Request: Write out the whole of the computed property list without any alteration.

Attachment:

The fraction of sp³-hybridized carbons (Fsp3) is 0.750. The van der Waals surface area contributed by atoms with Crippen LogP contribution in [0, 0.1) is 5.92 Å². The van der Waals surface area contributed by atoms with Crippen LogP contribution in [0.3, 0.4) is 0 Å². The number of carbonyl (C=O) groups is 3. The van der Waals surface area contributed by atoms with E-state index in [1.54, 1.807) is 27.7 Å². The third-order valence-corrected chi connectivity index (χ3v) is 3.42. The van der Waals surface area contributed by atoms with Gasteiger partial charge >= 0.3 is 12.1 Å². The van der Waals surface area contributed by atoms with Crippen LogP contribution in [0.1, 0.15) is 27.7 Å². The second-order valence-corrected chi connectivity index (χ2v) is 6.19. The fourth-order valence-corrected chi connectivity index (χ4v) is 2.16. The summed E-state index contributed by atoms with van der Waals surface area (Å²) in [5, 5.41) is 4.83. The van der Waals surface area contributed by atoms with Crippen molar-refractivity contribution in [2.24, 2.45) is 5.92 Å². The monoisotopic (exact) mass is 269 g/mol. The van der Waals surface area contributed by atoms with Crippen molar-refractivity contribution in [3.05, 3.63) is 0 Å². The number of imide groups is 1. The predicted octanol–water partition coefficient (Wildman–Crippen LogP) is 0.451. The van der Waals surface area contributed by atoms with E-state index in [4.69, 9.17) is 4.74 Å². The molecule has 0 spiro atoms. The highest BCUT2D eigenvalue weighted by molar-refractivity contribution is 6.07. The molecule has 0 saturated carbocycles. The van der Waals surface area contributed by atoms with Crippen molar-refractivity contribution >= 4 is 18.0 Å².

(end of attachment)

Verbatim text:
The fraction of sp³-hybridized carbons (Fsp3) is 0.750. The van der Waals surface area contributed by atoms with Crippen LogP contribution in [0, 0.1) is 5.92 Å². The van der Waals surface area contributed by atoms with Crippen LogP contribution in [0.3, 0.4) is 0 Å². The number of carbonyl (C=O) groups is 3. The van der Waals surface area contributed by atoms with E-state index in [1.54, 1.807) is 27.7 Å². The third-order valence-corrected chi connectivity index (χ3v) is 3.42. The van der Waals surface area contributed by atoms with Gasteiger partial charge >= 0.3 is 12.1 Å². The van der Waals surface area contributed by atoms with Crippen LogP contribution in [0.1, 0.15) is 27.7 Å². The second-order valence-corrected chi connectivity index (χ2v) is 6.19. The fourth-order valence-corrected chi connectivity index (χ4v) is 2.16. The summed E-state index contributed by atoms with van der Waals surface area (Å²) in [5, 5.41) is 4.83. The van der Waals surface area contributed by atoms with Crippen molar-refractivity contribution in [2.24, 2.45) is 5.92 Å². The monoisotopic (exact) mass is 269 g/mol. The van der Waals surface area contributed by atoms with Crippen molar-refractivity contribution in [3.05, 3.63) is 0 Å². The number of imide groups is 1. The predicted octanol–water partition coefficient (Wildman–Crippen LogP) is 0.451. The van der Waals surface area contributed by atoms with E-state index in [4.69, 9.17) is 4.74 Å². The molecule has 0 spiro atoms. The highest BCUT2D eigenvalue weighted by molar-refractivity contribution is 6.07. The molecule has 0 saturated carbocycles. The van der Waals surface area contributed by atoms with Crippen molar-refractivity contribution >= 4 is 18.0 Å².